When I offered praise yesterday of Mitt Romney’s poise under fire, one of our readers suggested I had a man-crush on the GOP frontrunner. Now, to be sure, I have a more favorable opinion of the former Massachusetts governor than I did at the outset of this campaign, I primarily lean in his direction because of his opposition.
Even as Romney has put forward a bolder, economic plan and more clearly articulate conservative principles, his Achilles’ heel, if you will, remains the health care legislation he signed when governor of Massachusetts. Brit Hume said as much when reflecting on last night’s returns. Byron York observed as much when talking to Ohio voters:
Why was Romney’s performance so underwhelming? Talks over the last couple of days with voters who chose Santorum suggested two reasons. One, they still don’t trust Romney. And two, they believe Obamacare will be a critical issue in the campaign, and they don’t think Romney, as author of the Romneycare health program in Massachusetts, will be able to effectively challenge Barack Obama over national health care.
Indeed, even after his big plans last week in Michigan and Arizona, Romney still lagged behind Santorum in Ohio polls, but but building momentum as the weekend approached. That momentum was likely slowed by reports that the Republican encouraged the president to adopt the individual mandate. (Over at the National Review, Mario Loyola disputes this assessment, noting that Romney was “was trying to fix the problems created by a scheme that was comparable to Obamacare, namely the ill-advised 1996 reforms.“)
Grace-Marie Turner shares York’s assessment, writing before Super Tuesday that “Even though Mitt Romney has had a string of primary wins, support for his presidential bid still is tepid among Republican voters nervous about Romneycare.” (H/t: Laura Ingraham*) She believes it would help the candidate to distinguish his plan from the president’s:
The Massachusetts law is different in important ways from the plan that Romney pushed as governor. Few voters know, for example, that Romney strongly opposed the employer mandate and wanted an escape from the individual mandate — allowing people to instead be able to post a bond if they were uninsured and had big medical bills. When Romney signed the law, he believed it contained the escape hatch, but legislators removed it before final passage.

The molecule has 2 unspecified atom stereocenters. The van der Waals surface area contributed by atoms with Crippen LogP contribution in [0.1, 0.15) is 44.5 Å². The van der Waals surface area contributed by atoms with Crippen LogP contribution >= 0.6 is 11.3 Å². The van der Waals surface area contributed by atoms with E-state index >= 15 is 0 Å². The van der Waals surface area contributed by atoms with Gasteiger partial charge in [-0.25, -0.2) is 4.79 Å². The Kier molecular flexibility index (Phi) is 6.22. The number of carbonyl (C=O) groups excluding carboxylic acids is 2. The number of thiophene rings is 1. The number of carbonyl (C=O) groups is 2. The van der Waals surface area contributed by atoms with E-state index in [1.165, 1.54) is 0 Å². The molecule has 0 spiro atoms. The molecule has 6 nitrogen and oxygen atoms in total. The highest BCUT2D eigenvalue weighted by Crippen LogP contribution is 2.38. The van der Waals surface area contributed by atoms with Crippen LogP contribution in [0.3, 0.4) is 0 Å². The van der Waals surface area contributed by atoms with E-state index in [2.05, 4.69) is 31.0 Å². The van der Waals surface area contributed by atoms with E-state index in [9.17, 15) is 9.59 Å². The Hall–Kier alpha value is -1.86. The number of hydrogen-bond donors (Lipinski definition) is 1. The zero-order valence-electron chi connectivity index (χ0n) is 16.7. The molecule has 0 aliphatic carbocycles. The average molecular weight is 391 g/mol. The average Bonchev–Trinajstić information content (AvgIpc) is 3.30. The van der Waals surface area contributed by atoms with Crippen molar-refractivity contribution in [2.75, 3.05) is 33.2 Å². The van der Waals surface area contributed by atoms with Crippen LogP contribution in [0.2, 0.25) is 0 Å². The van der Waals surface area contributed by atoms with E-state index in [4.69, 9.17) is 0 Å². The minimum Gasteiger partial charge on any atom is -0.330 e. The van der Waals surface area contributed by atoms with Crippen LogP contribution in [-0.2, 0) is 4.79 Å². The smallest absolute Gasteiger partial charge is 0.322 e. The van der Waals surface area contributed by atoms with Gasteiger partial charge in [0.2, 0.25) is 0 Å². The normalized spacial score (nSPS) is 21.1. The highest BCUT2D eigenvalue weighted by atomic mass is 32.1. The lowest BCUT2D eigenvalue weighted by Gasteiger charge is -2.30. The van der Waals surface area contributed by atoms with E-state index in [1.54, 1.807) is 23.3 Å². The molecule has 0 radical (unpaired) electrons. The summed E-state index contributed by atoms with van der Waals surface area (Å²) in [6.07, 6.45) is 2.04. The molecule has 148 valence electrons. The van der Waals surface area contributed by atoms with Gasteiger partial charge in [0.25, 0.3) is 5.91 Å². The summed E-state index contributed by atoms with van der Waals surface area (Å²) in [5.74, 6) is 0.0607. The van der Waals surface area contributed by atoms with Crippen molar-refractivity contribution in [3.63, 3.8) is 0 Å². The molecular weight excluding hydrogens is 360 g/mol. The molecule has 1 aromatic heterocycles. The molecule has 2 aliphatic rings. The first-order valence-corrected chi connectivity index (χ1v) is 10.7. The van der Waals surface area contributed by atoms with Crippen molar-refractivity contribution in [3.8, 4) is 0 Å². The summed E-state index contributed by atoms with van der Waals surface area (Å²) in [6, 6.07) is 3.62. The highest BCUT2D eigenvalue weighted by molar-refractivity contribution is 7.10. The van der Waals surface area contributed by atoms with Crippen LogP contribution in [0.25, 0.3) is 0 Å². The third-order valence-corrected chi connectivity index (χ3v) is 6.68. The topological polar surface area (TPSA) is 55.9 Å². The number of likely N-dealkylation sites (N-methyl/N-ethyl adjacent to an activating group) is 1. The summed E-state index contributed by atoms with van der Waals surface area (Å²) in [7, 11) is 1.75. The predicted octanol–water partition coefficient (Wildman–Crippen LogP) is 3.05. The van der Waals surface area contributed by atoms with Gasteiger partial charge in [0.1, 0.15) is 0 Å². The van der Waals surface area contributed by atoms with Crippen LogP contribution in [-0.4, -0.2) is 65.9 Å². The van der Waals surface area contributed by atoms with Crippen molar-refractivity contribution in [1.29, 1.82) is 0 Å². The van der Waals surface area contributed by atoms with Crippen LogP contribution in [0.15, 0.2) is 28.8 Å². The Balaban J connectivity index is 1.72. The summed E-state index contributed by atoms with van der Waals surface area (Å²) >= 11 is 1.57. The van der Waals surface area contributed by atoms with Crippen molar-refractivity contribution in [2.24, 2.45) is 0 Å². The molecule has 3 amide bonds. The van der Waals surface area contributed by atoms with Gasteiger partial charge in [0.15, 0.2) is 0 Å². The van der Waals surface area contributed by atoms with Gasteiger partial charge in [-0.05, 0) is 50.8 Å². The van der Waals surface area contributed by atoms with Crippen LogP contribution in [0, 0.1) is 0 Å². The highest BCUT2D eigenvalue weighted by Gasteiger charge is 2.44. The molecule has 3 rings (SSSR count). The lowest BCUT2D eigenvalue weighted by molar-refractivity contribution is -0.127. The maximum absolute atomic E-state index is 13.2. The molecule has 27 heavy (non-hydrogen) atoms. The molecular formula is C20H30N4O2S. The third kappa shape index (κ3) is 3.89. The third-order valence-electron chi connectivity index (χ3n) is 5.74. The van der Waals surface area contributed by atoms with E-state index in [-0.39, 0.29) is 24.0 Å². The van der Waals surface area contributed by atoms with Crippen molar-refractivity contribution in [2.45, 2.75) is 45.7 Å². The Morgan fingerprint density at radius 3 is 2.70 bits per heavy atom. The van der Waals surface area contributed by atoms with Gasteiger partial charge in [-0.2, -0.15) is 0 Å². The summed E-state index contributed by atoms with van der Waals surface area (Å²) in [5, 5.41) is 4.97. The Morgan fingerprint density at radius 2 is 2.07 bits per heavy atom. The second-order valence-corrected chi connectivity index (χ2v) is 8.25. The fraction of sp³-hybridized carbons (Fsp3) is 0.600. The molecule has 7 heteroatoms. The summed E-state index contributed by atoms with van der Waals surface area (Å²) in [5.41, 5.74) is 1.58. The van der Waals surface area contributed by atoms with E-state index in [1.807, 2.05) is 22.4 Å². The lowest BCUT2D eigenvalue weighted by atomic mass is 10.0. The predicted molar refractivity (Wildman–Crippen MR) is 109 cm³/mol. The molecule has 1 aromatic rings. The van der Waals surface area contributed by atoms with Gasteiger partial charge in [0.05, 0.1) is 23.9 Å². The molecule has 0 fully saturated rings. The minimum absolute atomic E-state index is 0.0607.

Romney vetoed eight provisions of the Massachusetts bill, and every one of his vetoes was overridden by the legislature. Should Romney have known this was likely? Yes. Should he have known exactly what he was signing? Absolutely. But voters may be more forgiving if he tells them he wanted to give citizens and employers a way out.
She offers a three-step plan for Romney “to get off the defensive and take charge of this issue”, with the third point being perhaps his best bet for neutralizing the issue and turning it to his advantage, “Emphasize his vision for market-based health reform, with a much clearer description of what a President Romney’s plan would look like.”
The great irony of this campaign is that the candidate the president more fears seems to be the one most vulnerable on one of the issues most likely to hurt the president in November, his ill-conceived and poorly executed health care plan. It shows how, in the words of the Atlantic’s David A. Graham put it last week, “Obama’s Signature Policies Remain Very Unpopular.”
To rally the conservative base, Romney needs distinguish himself from an incumbent whose policies are out of step with the mood of the American electorate. He has done that on economic issues and entitlement reform. Now, he needs do that on health care as well.
*The talk show host mentioned the article last night on FoxNews.
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